I just watched Mike Monteiro’s recent talk “F*ck you. Pay me.” which has a lot of great advice about how to get make sure you get paid for your work when doing service work for clients. It was targeted at designers, but it rings true for development as well. His talk focused around contracts. I thought I would add a few notes about what I’ve learned in running my own business for the past two years.

I started software development consulting with many years experience in contract negotiation. I have always had a policy of never starting work without a contract. When I first started consulting, I would work hard to get a contract signed as soon as possible. Now I take the time to make sure that this is a relationship I want to get into. I want to make sure we work with clients who need our services and want to work the way we work. We have always provided great value for our clients, but the best value for clients who are aligned with us in wanting agile development processes and where there is a high level of trust.

The legal agreements document a trust relationship, they don’t substitute for one. Never surprise a client in a contract. If they are surprised, just treat it as a communication gap. Your standard contract documents your standard business practices.

When I started, I identified two areas that I would have to learn more about and do well: collections and keeping track of finances. The third thing that I didn’t know I needed to understand was cash flow. For this post, I’ll focus on collections, which is the other side of the legal concerns that Mike talked about. Sometimes, all is good, but there’s a process to getting paid and every company is just different enough to get you into trouble.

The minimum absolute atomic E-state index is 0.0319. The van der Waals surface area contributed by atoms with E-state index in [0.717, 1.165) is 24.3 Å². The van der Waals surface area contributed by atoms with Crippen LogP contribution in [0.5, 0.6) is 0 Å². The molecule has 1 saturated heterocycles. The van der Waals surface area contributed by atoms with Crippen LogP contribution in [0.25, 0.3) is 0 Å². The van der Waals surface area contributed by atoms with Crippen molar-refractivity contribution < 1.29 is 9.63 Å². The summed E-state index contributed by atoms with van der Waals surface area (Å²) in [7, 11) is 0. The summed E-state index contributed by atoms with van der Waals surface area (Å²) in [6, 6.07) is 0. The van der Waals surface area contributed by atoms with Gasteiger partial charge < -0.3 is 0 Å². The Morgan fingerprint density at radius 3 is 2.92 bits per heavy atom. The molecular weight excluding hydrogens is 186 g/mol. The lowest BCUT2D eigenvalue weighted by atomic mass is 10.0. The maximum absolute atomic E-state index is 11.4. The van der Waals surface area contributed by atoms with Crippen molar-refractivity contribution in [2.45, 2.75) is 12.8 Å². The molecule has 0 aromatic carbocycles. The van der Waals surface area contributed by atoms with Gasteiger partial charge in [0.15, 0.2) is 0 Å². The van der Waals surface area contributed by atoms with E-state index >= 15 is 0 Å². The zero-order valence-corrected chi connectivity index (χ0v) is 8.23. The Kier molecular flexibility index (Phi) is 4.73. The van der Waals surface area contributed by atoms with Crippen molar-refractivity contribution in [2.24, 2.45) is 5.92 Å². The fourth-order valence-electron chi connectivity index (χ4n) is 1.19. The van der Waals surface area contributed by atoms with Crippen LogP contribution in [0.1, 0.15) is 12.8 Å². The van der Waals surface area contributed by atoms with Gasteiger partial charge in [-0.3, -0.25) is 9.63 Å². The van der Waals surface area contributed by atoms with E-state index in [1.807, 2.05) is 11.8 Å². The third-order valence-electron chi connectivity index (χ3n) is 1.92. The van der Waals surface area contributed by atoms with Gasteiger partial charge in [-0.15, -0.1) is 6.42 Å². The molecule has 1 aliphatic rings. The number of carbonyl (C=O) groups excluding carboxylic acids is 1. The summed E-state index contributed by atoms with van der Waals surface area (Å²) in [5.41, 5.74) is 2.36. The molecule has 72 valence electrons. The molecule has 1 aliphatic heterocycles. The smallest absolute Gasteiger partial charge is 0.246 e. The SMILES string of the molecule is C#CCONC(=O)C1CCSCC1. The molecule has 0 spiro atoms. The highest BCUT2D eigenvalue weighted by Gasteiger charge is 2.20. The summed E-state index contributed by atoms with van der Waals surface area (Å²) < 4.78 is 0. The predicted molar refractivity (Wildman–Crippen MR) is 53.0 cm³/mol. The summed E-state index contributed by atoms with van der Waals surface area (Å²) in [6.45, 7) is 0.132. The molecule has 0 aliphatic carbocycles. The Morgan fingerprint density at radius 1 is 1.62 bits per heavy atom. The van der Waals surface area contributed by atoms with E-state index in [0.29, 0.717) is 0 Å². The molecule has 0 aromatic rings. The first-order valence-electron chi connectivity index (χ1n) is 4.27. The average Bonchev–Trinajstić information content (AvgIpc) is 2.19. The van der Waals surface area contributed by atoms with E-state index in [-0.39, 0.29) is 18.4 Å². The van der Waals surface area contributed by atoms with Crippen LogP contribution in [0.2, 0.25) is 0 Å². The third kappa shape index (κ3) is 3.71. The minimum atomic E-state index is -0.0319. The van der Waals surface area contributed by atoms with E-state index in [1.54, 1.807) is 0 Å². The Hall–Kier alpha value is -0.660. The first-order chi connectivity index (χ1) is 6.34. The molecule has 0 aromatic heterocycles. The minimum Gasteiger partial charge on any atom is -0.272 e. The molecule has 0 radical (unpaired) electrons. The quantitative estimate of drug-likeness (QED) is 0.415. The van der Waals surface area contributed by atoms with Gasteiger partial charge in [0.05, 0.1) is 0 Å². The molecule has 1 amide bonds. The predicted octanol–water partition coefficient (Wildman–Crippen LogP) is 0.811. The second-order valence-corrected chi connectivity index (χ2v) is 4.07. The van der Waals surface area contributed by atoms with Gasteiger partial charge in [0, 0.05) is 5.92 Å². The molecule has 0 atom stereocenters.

As soon as the contract is signed, ask “who can I talk to so that I understand how you process payments?” You want to know:

  • Are electronic invoices ok? or do they need paper?
  • Who should the invoices be sent to?
  • What is the approval process?
  • Who is the person who writes the checks or authorizes electronic bill pay?
  • Where are they sent from?

You want to know every step of what happens from when you send your invoice to when the check is in your bank. If cash is tight, you want to have a phone call with the person who writes the check. I would just be open with them and let them know that I run a small company and that I had to be sure my folks got paid in a timely manner.

When I establish that rapport up front, the conversations are much easier if the check didn’t arrive. Better yet, I would have a conversation like this: “Hey Betty. I sent an invoice to Bob yesterday and he told me he approved it. Did it get to you yet? Great. So, will payment go out today?” Once I caught my own mistake that way. I was using new invoicing software which had its default payment terms as Net 45, which was significantly longer than what the contract said. This company had a policy of using the longer of contract or invoice terms. With one friendly conversation, I was able to ensure the check got sent out weeks earlier than it otherwise would have.

And lastly, the most important thing to getting paid: always invoice on time.

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